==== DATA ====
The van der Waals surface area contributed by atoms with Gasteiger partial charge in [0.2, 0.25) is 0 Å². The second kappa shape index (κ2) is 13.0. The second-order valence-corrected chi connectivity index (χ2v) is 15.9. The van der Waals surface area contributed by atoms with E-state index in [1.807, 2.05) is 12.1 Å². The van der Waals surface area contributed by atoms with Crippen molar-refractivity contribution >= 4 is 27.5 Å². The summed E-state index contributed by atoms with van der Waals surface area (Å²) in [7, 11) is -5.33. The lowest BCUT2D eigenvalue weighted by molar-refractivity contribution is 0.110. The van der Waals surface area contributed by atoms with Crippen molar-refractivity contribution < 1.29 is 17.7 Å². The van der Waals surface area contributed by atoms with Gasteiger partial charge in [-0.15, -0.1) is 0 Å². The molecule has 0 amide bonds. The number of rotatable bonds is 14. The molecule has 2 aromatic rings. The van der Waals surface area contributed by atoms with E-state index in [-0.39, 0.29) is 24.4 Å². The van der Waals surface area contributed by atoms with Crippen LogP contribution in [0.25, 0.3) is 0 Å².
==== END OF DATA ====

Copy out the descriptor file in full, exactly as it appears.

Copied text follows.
The van der Waals surface area contributed by atoms with Gasteiger partial charge in [0.2, 0.25) is 0 Å². The second kappa shape index (κ2) is 13.0. The second-order valence-corrected chi connectivity index (χ2v) is 15.9. The van der Waals surface area contributed by atoms with E-state index in [1.807, 2.05) is 12.1 Å². The van der Waals surface area contributed by atoms with Crippen molar-refractivity contribution >= 4 is 27.5 Å². The summed E-state index contributed by atoms with van der Waals surface area (Å²) in [7, 11) is -5.33. The lowest BCUT2D eigenvalue weighted by molar-refractivity contribution is 0.110. The van der Waals surface area contributed by atoms with Crippen molar-refractivity contribution < 1.29 is 17.7 Å². The van der Waals surface area contributed by atoms with Gasteiger partial charge in [-0.15, -0.1) is 0 Å². The molecule has 0 amide bonds. The number of rotatable bonds is 14. The molecule has 2 aromatic rings. The van der Waals surface area contributed by atoms with E-state index in [-0.39, 0.29) is 24.4 Å². The van der Waals surface area contributed by atoms with Crippen LogP contribution in [0.25, 0.3) is 0 Å².